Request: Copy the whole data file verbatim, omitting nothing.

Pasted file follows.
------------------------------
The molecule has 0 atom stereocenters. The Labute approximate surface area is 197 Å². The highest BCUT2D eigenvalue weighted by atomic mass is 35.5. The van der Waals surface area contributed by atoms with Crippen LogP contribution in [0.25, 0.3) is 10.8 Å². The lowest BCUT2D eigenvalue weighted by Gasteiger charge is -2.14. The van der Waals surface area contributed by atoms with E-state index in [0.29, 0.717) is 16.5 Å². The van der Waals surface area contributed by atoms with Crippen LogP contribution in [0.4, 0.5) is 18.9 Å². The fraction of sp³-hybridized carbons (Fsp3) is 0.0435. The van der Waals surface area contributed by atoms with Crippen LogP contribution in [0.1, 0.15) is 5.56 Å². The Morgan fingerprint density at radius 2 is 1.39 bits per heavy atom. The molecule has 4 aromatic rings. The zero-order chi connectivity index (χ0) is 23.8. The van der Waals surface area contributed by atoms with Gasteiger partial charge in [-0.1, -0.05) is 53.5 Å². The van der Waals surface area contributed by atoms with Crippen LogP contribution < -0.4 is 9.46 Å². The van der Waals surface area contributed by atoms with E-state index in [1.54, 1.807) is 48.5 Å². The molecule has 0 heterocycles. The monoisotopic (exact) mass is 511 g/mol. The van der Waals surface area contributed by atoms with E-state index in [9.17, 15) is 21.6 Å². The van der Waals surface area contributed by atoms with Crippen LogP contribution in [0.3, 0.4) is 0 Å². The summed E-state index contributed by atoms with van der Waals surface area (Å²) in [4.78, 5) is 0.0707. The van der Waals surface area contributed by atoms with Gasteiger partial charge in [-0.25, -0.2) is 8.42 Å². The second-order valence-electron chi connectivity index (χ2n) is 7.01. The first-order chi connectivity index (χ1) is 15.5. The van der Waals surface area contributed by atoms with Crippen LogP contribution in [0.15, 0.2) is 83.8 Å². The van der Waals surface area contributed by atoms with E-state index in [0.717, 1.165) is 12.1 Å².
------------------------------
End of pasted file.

The molecule has 0 atom stereocenters. The Labute approximate surface area is 197 Å². The highest BCUT2D eigenvalue weighted by atomic mass is 35.5. The van der Waals surface area contributed by atoms with Crippen LogP contribution in [0.25, 0.3) is 10.8 Å². The lowest BCUT2D eigenvalue weighted by Gasteiger charge is -2.14. The van der Waals surface area contributed by atoms with E-state index in [0.29, 0.717) is 16.5 Å². The van der Waals surface area contributed by atoms with Crippen LogP contribution in [0.4, 0.5) is 18.9 Å². The fraction of sp³-hybridized carbons (Fsp3) is 0.0435. The van der Waals surface area contributed by atoms with Crippen LogP contribution in [0.1, 0.15) is 5.56 Å². The Morgan fingerprint density at radius 2 is 1.39 bits per heavy atom. The molecule has 4 aromatic rings. The zero-order chi connectivity index (χ0) is 23.8. The van der Waals surface area contributed by atoms with Gasteiger partial charge in [-0.1, -0.05) is 53.5 Å². The van der Waals surface area contributed by atoms with Crippen LogP contribution < -0.4 is 9.46 Å². The van der Waals surface area contributed by atoms with E-state index in [1.54, 1.807) is 48.5 Å². The molecule has 0 heterocycles. The monoisotopic (exact) mass is 511 g/mol. The van der Waals surface area contributed by atoms with E-state index in [9.17, 15) is 21.6 Å². The van der Waals surface area contributed by atoms with Crippen LogP contribution in [0.3, 0.4) is 0 Å². The summed E-state index contributed by atoms with van der Waals surface area (Å²) in [4.78, 5) is 0.0707. The van der Waals surface area contributed by atoms with Gasteiger partial charge in [-0.25, -0.2) is 8.42 Å². The second-order valence-electron chi connectivity index (χ2n) is 7.01. The first-order chi connectivity index (χ1) is 15.5. The van der Waals surface area contributed by atoms with Crippen LogP contribution in [0.15, 0.2) is 83.8 Å². The van der Waals surface area contributed by atoms with E-state index in [0.717, 1.165) is 12.1 Å².